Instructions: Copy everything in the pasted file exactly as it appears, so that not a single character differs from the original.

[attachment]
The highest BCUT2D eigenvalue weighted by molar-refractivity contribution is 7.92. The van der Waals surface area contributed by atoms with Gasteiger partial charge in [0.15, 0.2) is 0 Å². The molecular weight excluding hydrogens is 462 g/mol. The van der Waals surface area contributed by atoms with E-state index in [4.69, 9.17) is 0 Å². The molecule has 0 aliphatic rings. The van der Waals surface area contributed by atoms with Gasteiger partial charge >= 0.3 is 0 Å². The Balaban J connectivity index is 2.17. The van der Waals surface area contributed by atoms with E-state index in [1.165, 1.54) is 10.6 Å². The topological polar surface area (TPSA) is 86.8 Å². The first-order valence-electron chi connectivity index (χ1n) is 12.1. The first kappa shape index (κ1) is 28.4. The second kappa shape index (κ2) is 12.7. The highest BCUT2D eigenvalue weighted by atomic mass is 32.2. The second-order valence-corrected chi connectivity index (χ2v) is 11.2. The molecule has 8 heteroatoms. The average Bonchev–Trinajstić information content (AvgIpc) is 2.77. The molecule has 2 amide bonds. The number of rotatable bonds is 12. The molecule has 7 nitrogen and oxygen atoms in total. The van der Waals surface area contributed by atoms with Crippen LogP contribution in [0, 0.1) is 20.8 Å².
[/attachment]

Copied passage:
The highest BCUT2D eigenvalue weighted by molar-refractivity contribution is 7.92. The van der Waals surface area contributed by atoms with Gasteiger partial charge in [0.15, 0.2) is 0 Å². The molecular weight excluding hydrogens is 462 g/mol. The van der Waals surface area contributed by atoms with E-state index in [4.69, 9.17) is 0 Å². The molecule has 0 aliphatic rings. The van der Waals surface area contributed by atoms with Gasteiger partial charge >= 0.3 is 0 Å². The Balaban J connectivity index is 2.17. The van der Waals surface area contributed by atoms with E-state index in [1.165, 1.54) is 10.6 Å². The topological polar surface area (TPSA) is 86.8 Å². The first-order valence-electron chi connectivity index (χ1n) is 12.1. The first kappa shape index (κ1) is 28.4. The second kappa shape index (κ2) is 12.7. The highest BCUT2D eigenvalue weighted by atomic mass is 32.2. The second-order valence-corrected chi connectivity index (χ2v) is 11.2. The molecule has 8 heteroatoms. The average Bonchev–Trinajstić information content (AvgIpc) is 2.77. The molecule has 2 amide bonds. The number of rotatable bonds is 12. The molecule has 7 nitrogen and oxygen atoms in total. The van der Waals surface area contributed by atoms with Crippen LogP contribution in [0, 0.1) is 20.8 Å².